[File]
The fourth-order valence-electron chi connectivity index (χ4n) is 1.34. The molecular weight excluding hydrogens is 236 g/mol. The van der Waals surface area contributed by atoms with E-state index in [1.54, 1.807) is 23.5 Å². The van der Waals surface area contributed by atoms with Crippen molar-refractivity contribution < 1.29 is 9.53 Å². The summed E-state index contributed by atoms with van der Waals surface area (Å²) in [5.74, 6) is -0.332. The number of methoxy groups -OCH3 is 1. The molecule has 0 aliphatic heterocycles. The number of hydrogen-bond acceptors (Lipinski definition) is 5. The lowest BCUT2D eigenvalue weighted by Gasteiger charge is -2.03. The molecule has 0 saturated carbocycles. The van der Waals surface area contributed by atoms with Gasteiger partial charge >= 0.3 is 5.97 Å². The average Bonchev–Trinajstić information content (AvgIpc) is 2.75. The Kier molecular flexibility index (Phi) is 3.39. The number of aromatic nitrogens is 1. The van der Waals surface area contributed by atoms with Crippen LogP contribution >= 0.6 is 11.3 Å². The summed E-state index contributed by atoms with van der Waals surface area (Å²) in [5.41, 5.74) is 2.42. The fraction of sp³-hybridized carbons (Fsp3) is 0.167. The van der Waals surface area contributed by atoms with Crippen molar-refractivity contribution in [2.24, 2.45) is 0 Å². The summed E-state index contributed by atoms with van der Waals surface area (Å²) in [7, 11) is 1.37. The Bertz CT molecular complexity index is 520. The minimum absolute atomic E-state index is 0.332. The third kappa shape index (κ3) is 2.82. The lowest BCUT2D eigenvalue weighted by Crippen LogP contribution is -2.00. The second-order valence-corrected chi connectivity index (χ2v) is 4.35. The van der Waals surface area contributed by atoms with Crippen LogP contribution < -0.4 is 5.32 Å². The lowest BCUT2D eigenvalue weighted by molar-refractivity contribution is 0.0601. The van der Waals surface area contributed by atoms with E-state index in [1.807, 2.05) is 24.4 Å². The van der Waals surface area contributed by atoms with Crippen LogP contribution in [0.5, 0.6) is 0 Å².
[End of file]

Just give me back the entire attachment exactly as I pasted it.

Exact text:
The fourth-order valence-electron chi connectivity index (χ4n) is 1.34. The molecular weight excluding hydrogens is 236 g/mol. The van der Waals surface area contributed by atoms with E-state index in [1.54, 1.807) is 23.5 Å². The van der Waals surface area contributed by atoms with Crippen molar-refractivity contribution < 1.29 is 9.53 Å². The summed E-state index contributed by atoms with van der Waals surface area (Å²) in [5.74, 6) is -0.332. The number of methoxy groups -OCH3 is 1. The molecule has 0 aliphatic heterocycles. The number of hydrogen-bond acceptors (Lipinski definition) is 5. The lowest BCUT2D eigenvalue weighted by Gasteiger charge is -2.03. The molecule has 0 saturated carbocycles. The van der Waals surface area contributed by atoms with Gasteiger partial charge >= 0.3 is 5.97 Å². The average Bonchev–Trinajstić information content (AvgIpc) is 2.75. The Kier molecular flexibility index (Phi) is 3.39. The number of aromatic nitrogens is 1. The van der Waals surface area contributed by atoms with Crippen LogP contribution >= 0.6 is 11.3 Å². The summed E-state index contributed by atoms with van der Waals surface area (Å²) in [5.41, 5.74) is 2.42. The fraction of sp³-hybridized carbons (Fsp3) is 0.167. The van der Waals surface area contributed by atoms with Crippen molar-refractivity contribution in [2.24, 2.45) is 0 Å². The summed E-state index contributed by atoms with van der Waals surface area (Å²) in [7, 11) is 1.37. The Bertz CT molecular complexity index is 520. The minimum absolute atomic E-state index is 0.332. The third kappa shape index (κ3) is 2.82. The lowest BCUT2D eigenvalue weighted by Crippen LogP contribution is -2.00. The second-order valence-corrected chi connectivity index (χ2v) is 4.35. The van der Waals surface area contributed by atoms with Crippen LogP contribution < -0.4 is 5.32 Å². The lowest BCUT2D eigenvalue weighted by molar-refractivity contribution is 0.0601. The van der Waals surface area contributed by atoms with E-state index in [1.807, 2.05) is 24.4 Å². The van der Waals surface area contributed by atoms with Crippen LogP contribution in [0.5, 0.6) is 0 Å².